Researchers Link Alzheimer's to a Lack of Sleep

Losing sleep could lead to losing brain cells, a new study suggests. Levels of a protein that forms the hallmark plaques of Alzheimer's disease rise in the brains of mice and in the spinal fluid of people during wakefulness and fall during sleep, researchers report online September 24 in Science. Mice that didn't get enough sleep for three weeks also had more plaques in their brains than well-rested mice, the team found.

Scientists knew that having Alzheimer's disease was associated with poor sleep, but they had thought that Alzheimer's disease caused the sleep disruption.

"This is the first experimental study that clearly shows that disrupted sleep may contribute to the disease process," says Peter Meerlo, a neuroscientist at the University of Groningen in the Netherlands. "It shows that chronic sleep loss, in the long run, changes the brain in ways that may contribute to disease." A vicious cycle could result if sleep loss leads to Alzheimer's disease and the disease leads to more sleep loss, he says.

Researchers led by David Holtzman of Washington University in St. Louis used a method called microdialysis to measure the levels of amyloid-beta protein in the fluid between brain cells of mice. Amyloid-beta sometimes twists into a sticky form and clumps together, forming plaques. Scientists don't yet understand how, but they think that amyloid-beta clumping eventually leads to the death of neurons and to Alzheimer's disease symptoms (SN: 8/16/08, p. 20).

Although levels of amyloid-beta in the brain tissue of the mice didn't seem to change, Holtzman's group found that levels of the protein released into brain fluid did rise and fall throughout the day. "We didn't know it would coordinate with sleep and wakefulness," Holtzman says. Levels of the protein in the brain fluid increased in mice during the night -- when mice are mostly awake -- and fell during the day when mice sleep. The longer the mice stayed awake, the more amyloidbeta levels increased, the team found. The team also measured amyloid-beta levels in the cerebral spinal fluid of some healthy young people and found the same pattern as in the mice. Amyloid- beta levels increase when people are awake and fall during sleep. Giving mice a shot of a hormone called orexin, which promotes wakefulness, also caused amyloid-beta levels to increase. And blocking orexin's activity led to a decrease in the amount of protein released into brain fluid. The researchers don't yet know if orexin is directly responsible for helping release amyloidbeta into brain fluid or if by keeping animals awake, orexin allows more time for levels of the protein to build up. Holtzman's team also studied mice genetically predisposed to build Alzheimer's plaques. For three weeks, the team allowed some of the animals to sleep only four hours a. day while others slept normally. Sleep-deprived mice made more plaques than well-rested mice. A drug that blocks orexin's action stopped plaque buildup in well-rested, mutant mice, the researchers discovered.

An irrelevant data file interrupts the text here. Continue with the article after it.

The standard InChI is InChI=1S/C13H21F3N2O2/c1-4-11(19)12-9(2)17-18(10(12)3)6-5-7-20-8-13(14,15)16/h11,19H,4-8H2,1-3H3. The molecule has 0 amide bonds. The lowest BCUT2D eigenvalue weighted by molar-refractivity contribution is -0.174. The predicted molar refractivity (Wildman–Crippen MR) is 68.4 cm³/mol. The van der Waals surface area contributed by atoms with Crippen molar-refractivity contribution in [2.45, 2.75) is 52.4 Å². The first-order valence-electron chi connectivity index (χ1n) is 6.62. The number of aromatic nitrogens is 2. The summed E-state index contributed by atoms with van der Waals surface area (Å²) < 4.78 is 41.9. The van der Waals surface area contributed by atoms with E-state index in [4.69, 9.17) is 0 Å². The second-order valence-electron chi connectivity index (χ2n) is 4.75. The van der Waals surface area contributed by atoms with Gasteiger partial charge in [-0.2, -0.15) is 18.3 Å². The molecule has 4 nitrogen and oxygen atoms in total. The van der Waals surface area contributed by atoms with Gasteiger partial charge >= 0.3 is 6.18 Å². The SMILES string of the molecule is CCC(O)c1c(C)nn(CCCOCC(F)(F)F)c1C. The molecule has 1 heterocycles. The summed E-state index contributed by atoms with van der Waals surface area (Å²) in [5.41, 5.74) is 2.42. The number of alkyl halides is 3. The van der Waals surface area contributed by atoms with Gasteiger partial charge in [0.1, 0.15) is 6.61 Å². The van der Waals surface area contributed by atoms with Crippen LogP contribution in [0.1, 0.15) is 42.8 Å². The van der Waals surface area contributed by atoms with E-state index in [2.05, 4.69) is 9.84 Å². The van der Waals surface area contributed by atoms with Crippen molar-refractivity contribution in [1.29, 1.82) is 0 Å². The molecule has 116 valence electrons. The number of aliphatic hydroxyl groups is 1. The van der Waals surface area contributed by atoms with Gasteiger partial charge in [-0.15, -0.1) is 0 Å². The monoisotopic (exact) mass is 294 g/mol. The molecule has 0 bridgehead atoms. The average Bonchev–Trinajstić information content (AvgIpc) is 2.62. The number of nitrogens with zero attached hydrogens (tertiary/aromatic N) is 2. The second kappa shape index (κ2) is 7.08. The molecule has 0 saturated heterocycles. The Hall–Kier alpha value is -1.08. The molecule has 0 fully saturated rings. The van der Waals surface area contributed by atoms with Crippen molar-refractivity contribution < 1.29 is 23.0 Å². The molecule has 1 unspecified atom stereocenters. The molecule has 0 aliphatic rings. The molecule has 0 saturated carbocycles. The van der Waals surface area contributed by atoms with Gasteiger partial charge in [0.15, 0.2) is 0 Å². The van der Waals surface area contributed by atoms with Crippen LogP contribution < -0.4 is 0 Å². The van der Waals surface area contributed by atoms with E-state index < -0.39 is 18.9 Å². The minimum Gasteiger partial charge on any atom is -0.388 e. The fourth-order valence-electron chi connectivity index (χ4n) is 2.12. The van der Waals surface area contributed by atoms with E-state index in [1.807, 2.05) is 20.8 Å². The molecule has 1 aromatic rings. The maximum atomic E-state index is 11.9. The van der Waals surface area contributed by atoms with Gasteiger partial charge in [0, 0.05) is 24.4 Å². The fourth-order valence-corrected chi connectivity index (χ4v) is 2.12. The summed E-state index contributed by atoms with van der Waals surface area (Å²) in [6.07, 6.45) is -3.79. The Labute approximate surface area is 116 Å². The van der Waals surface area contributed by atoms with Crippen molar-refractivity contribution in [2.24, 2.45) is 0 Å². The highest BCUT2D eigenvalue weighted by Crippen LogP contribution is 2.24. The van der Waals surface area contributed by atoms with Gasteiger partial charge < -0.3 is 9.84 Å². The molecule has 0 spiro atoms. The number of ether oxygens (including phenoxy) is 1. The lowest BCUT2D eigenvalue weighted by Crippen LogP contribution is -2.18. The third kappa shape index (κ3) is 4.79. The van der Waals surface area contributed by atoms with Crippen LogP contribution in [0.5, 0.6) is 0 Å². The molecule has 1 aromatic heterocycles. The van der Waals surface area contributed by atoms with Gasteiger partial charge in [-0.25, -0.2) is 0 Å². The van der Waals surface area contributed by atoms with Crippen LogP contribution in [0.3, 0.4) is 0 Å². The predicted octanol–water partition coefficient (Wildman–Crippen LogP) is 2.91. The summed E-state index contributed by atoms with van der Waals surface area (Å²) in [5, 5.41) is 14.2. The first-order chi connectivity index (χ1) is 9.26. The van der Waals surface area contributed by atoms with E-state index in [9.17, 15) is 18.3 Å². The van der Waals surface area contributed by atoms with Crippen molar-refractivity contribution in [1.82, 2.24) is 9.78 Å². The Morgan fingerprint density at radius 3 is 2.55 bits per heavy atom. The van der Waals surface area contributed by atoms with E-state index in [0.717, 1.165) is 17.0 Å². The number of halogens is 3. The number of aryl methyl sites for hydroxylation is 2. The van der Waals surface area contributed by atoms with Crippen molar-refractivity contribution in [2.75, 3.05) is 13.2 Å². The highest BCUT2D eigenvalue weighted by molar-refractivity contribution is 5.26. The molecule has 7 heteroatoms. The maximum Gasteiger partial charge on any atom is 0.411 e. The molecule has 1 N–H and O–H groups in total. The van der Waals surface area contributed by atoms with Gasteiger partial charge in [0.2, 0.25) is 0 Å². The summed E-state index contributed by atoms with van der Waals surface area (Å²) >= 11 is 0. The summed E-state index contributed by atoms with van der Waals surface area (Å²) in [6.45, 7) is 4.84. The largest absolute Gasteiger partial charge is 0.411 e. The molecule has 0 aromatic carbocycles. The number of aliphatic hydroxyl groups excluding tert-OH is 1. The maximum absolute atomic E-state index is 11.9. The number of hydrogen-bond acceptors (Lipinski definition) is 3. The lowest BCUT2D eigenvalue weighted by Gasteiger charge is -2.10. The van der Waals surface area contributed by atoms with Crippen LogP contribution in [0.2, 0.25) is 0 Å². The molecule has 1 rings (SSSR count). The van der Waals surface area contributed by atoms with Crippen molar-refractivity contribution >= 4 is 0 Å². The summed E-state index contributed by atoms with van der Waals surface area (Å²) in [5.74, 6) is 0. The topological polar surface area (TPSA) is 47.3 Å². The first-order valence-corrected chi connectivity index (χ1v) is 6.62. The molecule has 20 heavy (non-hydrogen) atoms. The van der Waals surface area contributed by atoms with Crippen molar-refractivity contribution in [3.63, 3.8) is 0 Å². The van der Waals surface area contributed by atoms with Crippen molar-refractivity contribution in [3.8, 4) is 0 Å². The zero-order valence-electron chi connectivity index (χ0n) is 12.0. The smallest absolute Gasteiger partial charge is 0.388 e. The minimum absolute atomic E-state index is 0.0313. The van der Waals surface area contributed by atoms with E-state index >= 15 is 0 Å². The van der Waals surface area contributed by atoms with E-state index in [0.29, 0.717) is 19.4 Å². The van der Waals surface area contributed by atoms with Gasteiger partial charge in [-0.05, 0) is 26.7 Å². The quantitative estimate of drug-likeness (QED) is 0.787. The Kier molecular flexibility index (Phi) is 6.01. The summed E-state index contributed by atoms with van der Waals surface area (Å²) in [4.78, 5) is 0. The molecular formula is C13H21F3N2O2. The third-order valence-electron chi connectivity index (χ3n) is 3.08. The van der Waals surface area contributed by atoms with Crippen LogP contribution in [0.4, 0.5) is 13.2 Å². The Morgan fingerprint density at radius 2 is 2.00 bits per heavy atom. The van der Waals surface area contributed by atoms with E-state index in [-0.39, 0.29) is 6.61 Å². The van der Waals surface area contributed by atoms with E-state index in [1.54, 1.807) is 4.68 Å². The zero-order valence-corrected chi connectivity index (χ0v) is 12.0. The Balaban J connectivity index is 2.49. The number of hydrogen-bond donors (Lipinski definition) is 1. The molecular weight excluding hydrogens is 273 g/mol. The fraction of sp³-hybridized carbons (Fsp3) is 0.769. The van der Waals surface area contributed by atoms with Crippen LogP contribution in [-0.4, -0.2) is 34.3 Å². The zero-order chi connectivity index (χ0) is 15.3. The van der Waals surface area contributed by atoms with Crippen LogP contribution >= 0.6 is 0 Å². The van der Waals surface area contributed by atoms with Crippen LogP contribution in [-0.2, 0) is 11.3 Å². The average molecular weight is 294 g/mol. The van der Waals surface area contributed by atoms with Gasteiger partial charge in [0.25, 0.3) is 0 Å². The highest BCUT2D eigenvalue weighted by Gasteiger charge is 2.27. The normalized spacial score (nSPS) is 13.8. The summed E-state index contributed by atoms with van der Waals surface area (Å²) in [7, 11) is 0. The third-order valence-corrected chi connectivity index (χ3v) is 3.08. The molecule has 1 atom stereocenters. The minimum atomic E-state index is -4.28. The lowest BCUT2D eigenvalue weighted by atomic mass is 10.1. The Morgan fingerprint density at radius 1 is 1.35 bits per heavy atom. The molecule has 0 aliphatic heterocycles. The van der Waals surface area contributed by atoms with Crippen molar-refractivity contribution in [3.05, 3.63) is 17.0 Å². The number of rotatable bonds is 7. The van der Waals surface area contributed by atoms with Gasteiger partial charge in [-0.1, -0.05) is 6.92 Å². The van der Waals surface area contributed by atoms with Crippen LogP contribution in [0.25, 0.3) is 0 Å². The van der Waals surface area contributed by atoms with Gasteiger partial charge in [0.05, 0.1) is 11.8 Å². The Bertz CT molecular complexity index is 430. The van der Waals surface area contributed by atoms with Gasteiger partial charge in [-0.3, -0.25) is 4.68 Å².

Studies in people haven't shown a link between Alzheimer's disease and chronic sleep loss, but Holtzman speculates that lack of sleep, particularly in midlife, could hasten onset of the disease in genetically susceptible individuals. "Mechanistically we don't understand why [sleep] is manipulating amyloid-beta rhythms," says Sangram Sisodia of the University of Chicago, "but we do know it's doing something good for the brain.... There's a clear message here about why it is so important to sleep."
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